At The Israel Museum, the Menu Mirrors the Art
The museum restaurant serves dishes inspired by artists like Jackson Pollock
Whether you’re there to see the Second Temple Model or to catch the latest contemporary art exhibition, you can end your visit to the Israel Museum with a meal at Modern, which was opened by food entrepreneur Zafrir Ginsberg and his wife Avital in 2011 after the museum’s renovation.
Jerusalem’s Modern is part of an international wave of trendy museum restaurants like The Modern at NYC’s Museum of Modern Art or Georges at the Pompidou Centre in Paris. Now, Jerusalem’s Modern is looking to the world of art for inspiration for its menu.
The restaurant’s new Spring menu, under the direction of chef Avi Peretz, features art-inspired items like “Jackson’s Chicken Kadaif,” A dish described as “Pullet, kadaif threads, walnuts and cinnamon in a plate that Jackson Pollock would have loved.” The plate is full of colored edible drizzles, inspired by Pollock’s style of drip-painting.
The other two art-inspired specials are “Cézanne’s garden,” an antipasti dish served on thin Urfali bread and inspired by Paul Cézanne’s famous landscapes, and “Tartar square a-la Mondrian,” which is finely chopped raw sirloin steak served with three squares of dressing, echoing Piet Mondrian’s famous squares.
“I think that art and food are very similar since both are open to interpretation,” Ginsberg told me. “Two people can look at the same painting or taste the same dish and feel something completely different and notice different things. Reception of both art and food have to do with the senses, with personal taste and with each person’s previous experiences and knowledge.”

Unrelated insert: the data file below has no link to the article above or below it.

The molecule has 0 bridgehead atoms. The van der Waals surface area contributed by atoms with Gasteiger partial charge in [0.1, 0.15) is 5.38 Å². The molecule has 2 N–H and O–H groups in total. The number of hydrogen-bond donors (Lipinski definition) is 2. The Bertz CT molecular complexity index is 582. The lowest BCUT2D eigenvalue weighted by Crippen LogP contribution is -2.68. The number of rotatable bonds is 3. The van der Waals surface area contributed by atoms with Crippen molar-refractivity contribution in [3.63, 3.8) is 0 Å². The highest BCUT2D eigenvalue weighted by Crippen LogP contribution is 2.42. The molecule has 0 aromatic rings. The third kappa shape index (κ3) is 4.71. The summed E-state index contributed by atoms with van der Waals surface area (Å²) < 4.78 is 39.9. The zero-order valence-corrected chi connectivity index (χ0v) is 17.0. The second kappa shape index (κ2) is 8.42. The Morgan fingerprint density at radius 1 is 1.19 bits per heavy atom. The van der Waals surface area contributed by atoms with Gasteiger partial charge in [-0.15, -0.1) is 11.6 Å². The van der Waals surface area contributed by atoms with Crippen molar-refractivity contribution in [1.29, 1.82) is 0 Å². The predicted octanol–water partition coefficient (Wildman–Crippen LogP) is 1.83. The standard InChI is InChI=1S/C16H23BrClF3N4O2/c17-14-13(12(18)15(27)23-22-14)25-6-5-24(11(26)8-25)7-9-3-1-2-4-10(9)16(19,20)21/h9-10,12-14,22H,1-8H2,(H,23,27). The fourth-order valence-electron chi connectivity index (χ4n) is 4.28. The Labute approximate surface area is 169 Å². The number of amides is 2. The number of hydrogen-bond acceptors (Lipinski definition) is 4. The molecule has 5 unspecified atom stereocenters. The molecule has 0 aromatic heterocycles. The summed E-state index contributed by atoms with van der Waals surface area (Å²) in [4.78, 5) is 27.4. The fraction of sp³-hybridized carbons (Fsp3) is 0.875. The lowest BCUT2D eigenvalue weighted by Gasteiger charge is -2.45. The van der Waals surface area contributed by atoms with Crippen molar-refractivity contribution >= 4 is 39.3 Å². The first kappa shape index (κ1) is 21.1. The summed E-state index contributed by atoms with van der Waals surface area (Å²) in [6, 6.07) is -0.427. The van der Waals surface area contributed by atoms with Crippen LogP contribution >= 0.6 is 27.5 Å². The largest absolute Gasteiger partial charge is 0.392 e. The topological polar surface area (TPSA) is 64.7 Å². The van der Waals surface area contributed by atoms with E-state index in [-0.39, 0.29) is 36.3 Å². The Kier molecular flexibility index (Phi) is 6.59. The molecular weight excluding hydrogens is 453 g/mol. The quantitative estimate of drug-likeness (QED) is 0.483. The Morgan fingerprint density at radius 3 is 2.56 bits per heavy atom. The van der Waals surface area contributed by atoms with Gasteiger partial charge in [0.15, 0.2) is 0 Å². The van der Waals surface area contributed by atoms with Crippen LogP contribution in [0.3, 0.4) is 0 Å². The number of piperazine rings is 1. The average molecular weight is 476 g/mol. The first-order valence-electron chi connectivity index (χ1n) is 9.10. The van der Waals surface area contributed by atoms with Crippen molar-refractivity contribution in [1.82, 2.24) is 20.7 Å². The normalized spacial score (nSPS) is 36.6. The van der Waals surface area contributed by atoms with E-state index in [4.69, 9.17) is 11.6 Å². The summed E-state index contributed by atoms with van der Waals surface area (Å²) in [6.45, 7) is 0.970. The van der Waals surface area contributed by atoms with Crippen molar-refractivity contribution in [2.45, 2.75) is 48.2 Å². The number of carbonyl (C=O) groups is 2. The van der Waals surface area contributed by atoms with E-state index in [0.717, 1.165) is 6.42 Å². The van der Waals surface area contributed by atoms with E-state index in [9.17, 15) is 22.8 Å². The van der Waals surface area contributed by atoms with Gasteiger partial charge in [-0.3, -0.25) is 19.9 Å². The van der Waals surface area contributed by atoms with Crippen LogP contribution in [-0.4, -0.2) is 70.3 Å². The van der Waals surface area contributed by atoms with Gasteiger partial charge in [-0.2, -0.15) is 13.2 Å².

Before Modern opened, the Israel Museum only had a cafeteria, as was the case for many years at most of the museums across the world. “Combining the museum experience with a dining experience is a trend of the past 10 years,” Ginsberg explained. “Restaurateurs always wanted to open in museums but the museums didn’t go for it. When the financial crisis started and museums weren’t getting enough funds or donations they started looking for new means of income and started becoming open to the idea.”
“The location is very significant,” Ginsberg added. “It defines the target audience, which in our case is made up of 50 percent tourists, and it also obligates you to relate to your surroundings. Most of our clientele is here for the museum, and we have to give them a culinary experience that compliments that. You can’t open a steak house in a museum. And it’s not just about the food, but also about the design. We worked on the design together with James S. Snyder, the director of the Israel Museum. Together we decided to design the restaurant in the style of early Modernism.”
Modern, which overlooks the Valley of the Cross and the Knesset, and caters not only to guests of the museum but also to politicians and media types, serves contemporary Jerusalem-style cuisine. “Jerusalem cooking means cooking on kerosene burners, it means being influenced by the Diaspora, it means slow cooking, it means using a lot of legumes and olive oil,” Ginsberg explained. “We took all those things, that comprise traditional Jerusalem cooking, and gave them a modern twist.”
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